Loyola's Gaudio is moving to Xavier

Assistant position unites 'Hounds coach with Prosser again

College Basketball

May 18, 2000|By Christian Ewell | Christian Ewell,SUN STAFF

For the third time in the past six years, Loyola College announced its need for a new men's basketball coach yesterday, after Dino Gaudio resigned to take an assistant's position under Xavier coach Skip Prosser.

Gaudio, 43, leaves with a 32-52 record in three seasons, including a 7-20 campaign in 1999-2000 that was marked by the departure of three key players."I have tremendous respect for the college and the administration," he said. "I feel, however, that the school will be best served in going in a new direction."

Loyola president Rev. Harold Ridley and athletic director Joseph Boylan said that a search for a new coach would begin immediately. One assistant, Darryl Brooks recently took the head coaching job at Western Maryland, and another, Dave Wojcik, took a non-basketball related position at Xavier, so the replacement would probably come from beyond Loyola.

Gaudio moved despite what he described as Loyola's offer to extend the contract that was to end after the upcoming season.

In the end, though, Gaudio said: "It was time to move on. The parting was very amicable. The friendships will last a long time."

The coach had little opportunity to inform players such as incoming recruit Greg McBain, from Waldwick High in New Jersey.

He had heard rumors of Gaudio's departure, but didn't expect them to be true."I can't say I'm happy; it's upsetting because he and Coach Brooks recruited me," McBain said. "I know that I still have to work hard to produce for the team. I just have to have the same mentality."

Gaudio is replacing Mark Gaffney, whose resignation from the Xavier staff was announced a week ago. In doing so, Gaudio comes full circle to work at the school where he began his college coaching career as an assistant along with Prosser. Gaudio spent six seasons there.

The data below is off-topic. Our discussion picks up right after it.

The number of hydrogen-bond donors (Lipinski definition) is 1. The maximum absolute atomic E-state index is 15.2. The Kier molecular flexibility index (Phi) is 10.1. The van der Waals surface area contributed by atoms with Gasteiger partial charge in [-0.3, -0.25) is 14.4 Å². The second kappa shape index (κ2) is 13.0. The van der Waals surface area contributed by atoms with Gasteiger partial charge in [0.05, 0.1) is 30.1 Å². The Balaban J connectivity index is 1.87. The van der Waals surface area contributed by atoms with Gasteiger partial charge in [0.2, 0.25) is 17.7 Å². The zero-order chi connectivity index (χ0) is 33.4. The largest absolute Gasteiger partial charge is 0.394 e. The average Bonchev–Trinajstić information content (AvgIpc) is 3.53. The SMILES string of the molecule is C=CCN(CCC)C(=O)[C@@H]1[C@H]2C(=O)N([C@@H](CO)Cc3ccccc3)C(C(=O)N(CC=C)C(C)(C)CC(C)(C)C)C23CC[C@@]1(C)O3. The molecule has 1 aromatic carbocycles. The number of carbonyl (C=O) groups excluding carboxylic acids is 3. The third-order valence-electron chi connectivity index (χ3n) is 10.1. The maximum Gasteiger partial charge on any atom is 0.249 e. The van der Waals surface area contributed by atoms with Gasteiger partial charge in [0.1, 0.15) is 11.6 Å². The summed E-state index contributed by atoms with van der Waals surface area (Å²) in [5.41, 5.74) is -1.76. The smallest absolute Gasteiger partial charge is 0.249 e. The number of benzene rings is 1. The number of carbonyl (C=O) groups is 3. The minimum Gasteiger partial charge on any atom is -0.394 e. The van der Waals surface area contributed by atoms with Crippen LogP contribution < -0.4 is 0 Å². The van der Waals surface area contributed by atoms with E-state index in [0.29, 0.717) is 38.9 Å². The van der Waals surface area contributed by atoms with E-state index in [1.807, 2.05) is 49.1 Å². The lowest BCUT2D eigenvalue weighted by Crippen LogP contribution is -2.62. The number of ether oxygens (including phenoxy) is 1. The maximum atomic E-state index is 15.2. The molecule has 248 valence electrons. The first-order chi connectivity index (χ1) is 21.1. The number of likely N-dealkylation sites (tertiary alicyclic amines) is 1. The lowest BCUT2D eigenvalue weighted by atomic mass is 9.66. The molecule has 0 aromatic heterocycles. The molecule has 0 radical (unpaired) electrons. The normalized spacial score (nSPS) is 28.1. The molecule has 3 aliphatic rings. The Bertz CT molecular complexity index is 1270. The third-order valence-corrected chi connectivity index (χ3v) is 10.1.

Prosser, who later coached at Loyola for a season before returning to Xavier as a head coach, was excited about getting Gaudio.

"To be able to find someone with his exceptional experience is a big plus for the program," Prosser said in a release. "Dino is someone that I really respect and have a great working relationship with, which should make his transition a very smooth one."

To replace Brian Ellerbe, Gaudio came to Loyola in 1997 after three seasons at Army, possessing the potential to follow in the footsteps of Bob Knight and Mike Krzyzewski -- also former Army coaches.

But coming into a program that already had four straight losing seasons, he was also considered a risk because of a 36-72 career record at the time, as Loyola athletic director Joe Boylan noted then.

"Not everyone is going to be Mike Krzyzewski," Boylan told The Sun in 1997. "But it gives you a benchmark. At this point, I think Dino is the best person for this job."

Unfortunately for Loyola, Gaudio couldn't stop the four-season swoon since an NCAA tournament appearance under Prosser and his subsequent departure.

After a 12-16 record in Gaudio's first season, the Greyhounds got off to strong starts in each of the next two seasons, only to collapse over the last half of both.

The mitigating factors in the last season were the decision of Ryan Blosser to leave the team, a knee injury to Clifford Strong (who later transferred) and the expulsion of Jason Rowe, who was the Metro Atlantic Athletic Conference preseason player of the year.

"I feel badly that I wasn't able to bring [success] to Loyola, but it wasn't for a lack of effort," he said. "I really believe that we were going to have an outstanding year if not for the things that happened to us."

When Gaffney left, the Xavier opening slipped into the already frequent conversations between Prosser and Gaudio.

The excitement of a new arena - as Xavier has - and the prospect of NCAA tournament appearances were enough to move Gaudio.

This was a decision based on what I felt was best for me at the time," he said. "There aren't many people I can work for, but one person I can work for is Skip Prosser. The ties I have here are special ones."

Baltimore Sun Articles
Please note the green-lined linked article text has been applied commercially without any involvement from our newsroom editors, reporters or any other editorial staff.